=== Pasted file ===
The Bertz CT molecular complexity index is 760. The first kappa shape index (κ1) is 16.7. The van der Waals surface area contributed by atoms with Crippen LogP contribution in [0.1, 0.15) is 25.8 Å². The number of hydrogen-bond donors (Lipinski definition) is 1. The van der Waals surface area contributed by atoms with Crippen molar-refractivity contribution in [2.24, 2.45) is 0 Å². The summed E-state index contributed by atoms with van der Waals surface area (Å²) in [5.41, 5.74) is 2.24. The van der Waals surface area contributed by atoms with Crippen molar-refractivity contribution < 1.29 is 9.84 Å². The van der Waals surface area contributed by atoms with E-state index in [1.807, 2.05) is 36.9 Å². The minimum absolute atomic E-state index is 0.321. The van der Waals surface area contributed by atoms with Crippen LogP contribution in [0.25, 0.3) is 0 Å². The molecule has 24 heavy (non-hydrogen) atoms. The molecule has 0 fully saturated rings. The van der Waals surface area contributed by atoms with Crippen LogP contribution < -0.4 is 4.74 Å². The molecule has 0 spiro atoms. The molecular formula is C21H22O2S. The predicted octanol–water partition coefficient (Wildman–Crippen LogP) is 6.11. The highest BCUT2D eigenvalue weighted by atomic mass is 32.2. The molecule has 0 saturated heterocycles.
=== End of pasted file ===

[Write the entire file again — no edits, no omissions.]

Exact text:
The Bertz CT molecular complexity index is 760. The first kappa shape index (κ1) is 16.7. The van der Waals surface area contributed by atoms with Crippen LogP contribution in [0.1, 0.15) is 25.8 Å². The number of hydrogen-bond donors (Lipinski definition) is 1. The van der Waals surface area contributed by atoms with Crippen molar-refractivity contribution in [2.24, 2.45) is 0 Å². The summed E-state index contributed by atoms with van der Waals surface area (Å²) in [5.41, 5.74) is 2.24. The van der Waals surface area contributed by atoms with Crippen molar-refractivity contribution < 1.29 is 9.84 Å². The van der Waals surface area contributed by atoms with E-state index in [1.807, 2.05) is 36.9 Å². The minimum absolute atomic E-state index is 0.321. The van der Waals surface area contributed by atoms with Crippen LogP contribution in [0.25, 0.3) is 0 Å². The molecule has 24 heavy (non-hydrogen) atoms. The molecule has 0 fully saturated rings. The van der Waals surface area contributed by atoms with Crippen LogP contribution < -0.4 is 4.74 Å². The molecule has 0 spiro atoms. The molecular formula is C21H22O2S. The predicted octanol–water partition coefficient (Wildman–Crippen LogP) is 6.11. The highest BCUT2D eigenvalue weighted by atomic mass is 32.2. The molecule has 0 saturated heterocycles.